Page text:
Despite early optimism, no adequate theory for the origin of life has been provided, even though textbooks in biology still quote the hypotheses of Oparin, the Russian biochemist (c. 1930) and the experiments of Stanley Miller at the University of Chicago (1952), as advances in that direction.
Although these experiments fail to explain the natural origin of life, naturalistic or materialistic assumptions require a belief that life appeared without the aid of an intelligent God. Considering the theory usually cited regarding the history of the universe and the Earth, appearance of life on the planet occurred rather quickly. (According to this theory, the age of the universe is 10 to 20 billion years old, the crust of Planet Earth would be 4.5 billion years old and life appeared about 3 billion years ago.) Considering the existence of an estimated 400 billion stars in our galaxy, and about 100 billion galaxies, it would be reasonable that many of these stars might have planets like our Earth in which life may have developed as it did here, resulting in technological civilizations able to broadcast radio messages. This reasoning based on a naturalistic worldview is the motivation behind SETI projects.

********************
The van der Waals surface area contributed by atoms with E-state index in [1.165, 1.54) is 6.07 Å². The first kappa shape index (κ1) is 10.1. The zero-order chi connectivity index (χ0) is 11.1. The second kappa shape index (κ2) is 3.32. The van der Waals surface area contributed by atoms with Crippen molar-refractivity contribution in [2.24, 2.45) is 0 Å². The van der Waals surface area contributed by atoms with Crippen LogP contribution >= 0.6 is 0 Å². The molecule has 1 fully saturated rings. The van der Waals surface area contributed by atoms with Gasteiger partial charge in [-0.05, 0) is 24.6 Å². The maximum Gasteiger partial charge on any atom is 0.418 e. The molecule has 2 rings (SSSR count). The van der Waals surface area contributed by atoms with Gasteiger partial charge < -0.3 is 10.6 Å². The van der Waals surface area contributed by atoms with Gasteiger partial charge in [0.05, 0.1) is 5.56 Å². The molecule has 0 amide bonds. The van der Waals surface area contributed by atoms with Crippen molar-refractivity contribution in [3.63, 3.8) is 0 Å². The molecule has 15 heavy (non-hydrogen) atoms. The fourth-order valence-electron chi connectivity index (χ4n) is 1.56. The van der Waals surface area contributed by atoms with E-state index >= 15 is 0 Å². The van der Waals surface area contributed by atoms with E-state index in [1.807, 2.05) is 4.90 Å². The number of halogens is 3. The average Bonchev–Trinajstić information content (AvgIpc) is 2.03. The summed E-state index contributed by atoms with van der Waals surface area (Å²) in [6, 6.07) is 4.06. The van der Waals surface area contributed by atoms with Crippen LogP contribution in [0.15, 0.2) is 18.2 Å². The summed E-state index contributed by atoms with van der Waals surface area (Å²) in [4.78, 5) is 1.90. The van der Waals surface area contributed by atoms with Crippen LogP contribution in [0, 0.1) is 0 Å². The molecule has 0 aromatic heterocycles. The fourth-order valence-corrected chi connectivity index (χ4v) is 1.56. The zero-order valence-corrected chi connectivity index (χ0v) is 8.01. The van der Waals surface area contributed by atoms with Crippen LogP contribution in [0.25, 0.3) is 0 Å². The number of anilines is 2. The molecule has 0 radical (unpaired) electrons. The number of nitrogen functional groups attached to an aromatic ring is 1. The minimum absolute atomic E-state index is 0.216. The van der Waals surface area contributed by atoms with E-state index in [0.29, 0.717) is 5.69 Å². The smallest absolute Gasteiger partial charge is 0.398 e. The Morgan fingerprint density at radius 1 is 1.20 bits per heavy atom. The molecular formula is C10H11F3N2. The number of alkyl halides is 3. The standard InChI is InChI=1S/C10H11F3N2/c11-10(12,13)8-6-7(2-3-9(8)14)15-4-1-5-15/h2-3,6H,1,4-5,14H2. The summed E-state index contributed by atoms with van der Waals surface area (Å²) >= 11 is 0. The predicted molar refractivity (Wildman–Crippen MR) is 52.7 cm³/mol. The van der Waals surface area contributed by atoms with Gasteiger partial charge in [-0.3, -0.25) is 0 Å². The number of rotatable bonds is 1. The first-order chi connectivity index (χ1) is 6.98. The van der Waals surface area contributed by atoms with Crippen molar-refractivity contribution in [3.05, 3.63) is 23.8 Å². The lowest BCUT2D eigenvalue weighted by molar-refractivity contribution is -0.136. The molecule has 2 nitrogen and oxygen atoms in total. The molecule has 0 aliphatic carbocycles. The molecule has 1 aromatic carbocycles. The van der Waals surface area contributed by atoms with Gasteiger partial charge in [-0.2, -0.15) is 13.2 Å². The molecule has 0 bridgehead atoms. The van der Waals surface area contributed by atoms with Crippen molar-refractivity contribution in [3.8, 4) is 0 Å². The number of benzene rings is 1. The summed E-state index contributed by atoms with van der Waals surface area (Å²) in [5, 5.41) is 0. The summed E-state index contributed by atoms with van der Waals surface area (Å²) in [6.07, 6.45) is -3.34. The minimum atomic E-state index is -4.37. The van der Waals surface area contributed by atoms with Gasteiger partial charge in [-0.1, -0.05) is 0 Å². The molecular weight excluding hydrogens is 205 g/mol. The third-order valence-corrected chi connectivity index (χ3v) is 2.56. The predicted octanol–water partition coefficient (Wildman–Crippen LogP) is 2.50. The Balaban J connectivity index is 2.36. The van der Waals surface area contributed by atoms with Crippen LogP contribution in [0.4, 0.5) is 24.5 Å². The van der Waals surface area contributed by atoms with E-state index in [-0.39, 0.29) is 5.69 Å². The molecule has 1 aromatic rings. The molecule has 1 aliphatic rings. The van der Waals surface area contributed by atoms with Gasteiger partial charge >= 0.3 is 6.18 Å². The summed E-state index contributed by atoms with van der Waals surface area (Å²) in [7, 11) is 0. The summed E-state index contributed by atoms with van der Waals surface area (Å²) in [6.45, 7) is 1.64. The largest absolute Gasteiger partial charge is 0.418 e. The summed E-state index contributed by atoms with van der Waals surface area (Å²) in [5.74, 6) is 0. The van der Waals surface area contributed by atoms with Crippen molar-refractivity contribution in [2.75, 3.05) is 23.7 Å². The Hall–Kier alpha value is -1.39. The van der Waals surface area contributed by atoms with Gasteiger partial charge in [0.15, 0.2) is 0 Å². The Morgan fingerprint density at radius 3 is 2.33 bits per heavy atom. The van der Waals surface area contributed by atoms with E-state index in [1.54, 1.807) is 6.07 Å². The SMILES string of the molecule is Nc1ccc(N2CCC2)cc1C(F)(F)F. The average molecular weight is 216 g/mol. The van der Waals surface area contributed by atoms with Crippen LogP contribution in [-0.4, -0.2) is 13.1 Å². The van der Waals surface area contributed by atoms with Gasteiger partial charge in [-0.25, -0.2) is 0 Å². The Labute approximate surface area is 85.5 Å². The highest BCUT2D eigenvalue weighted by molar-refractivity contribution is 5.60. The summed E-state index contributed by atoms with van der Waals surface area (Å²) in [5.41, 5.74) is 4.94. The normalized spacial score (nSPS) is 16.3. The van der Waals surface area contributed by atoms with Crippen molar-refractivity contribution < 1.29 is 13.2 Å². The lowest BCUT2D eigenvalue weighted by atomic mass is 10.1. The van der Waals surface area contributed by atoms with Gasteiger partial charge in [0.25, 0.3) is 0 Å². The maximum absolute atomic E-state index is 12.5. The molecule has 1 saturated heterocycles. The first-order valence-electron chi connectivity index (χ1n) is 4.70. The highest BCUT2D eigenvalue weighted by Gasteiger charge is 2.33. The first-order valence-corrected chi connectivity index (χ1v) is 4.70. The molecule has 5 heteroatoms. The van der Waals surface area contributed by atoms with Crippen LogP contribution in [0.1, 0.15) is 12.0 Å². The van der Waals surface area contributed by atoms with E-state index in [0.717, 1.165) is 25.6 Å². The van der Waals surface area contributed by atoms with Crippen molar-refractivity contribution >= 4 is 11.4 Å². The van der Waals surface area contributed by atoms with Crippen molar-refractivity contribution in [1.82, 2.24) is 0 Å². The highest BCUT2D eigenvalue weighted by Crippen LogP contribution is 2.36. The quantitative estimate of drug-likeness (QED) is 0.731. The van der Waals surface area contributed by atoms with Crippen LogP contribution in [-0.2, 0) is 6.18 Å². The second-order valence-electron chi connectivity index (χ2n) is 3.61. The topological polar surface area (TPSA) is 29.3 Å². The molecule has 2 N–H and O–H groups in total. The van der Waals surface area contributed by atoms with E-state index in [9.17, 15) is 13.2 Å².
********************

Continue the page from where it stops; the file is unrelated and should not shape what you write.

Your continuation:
Several SETI projects search for narrow band radio signals, with a definite frequency like radio or TV signals. Natural sources of radio waves from space generally produce wide band signals, while radio or TV transmitters present a specific frequency. Making an analogy with sound waves, a radio or TV station emits a single note like a flute, while natural sources of radio waves produce a sound like a waterfall. Intelligent extra-terrestrials, it is expected, would make radio transmitters similar to ours. It is also expected that any intelligent being who wanted to broadcast electromagnetic waves through space would use a frequency near 1420 MHz.2 If a signal with such characteristics is detected, one should verify that it is not from a human source, since our radar devices, communication satellites, and other kind of human sources emit such waves.
If the appropriate signal is ever detected, the next step would be to verify whether there is any information in it like radio waves from our radio or TV stations. Information may be introduced in electromagnetic waves by small intentional variations (modulations) in frequency or amplitude. Present projects are working only to search for the proper signal. The search for a message in a signal, if one is found, will require new instrumentation.
Another question concerns the possibility of understanding the message. If extraterrestrials are able to broadcast radio signals, they probably understand basic principles of science and mathematics and would use science and mathematics to build a common language.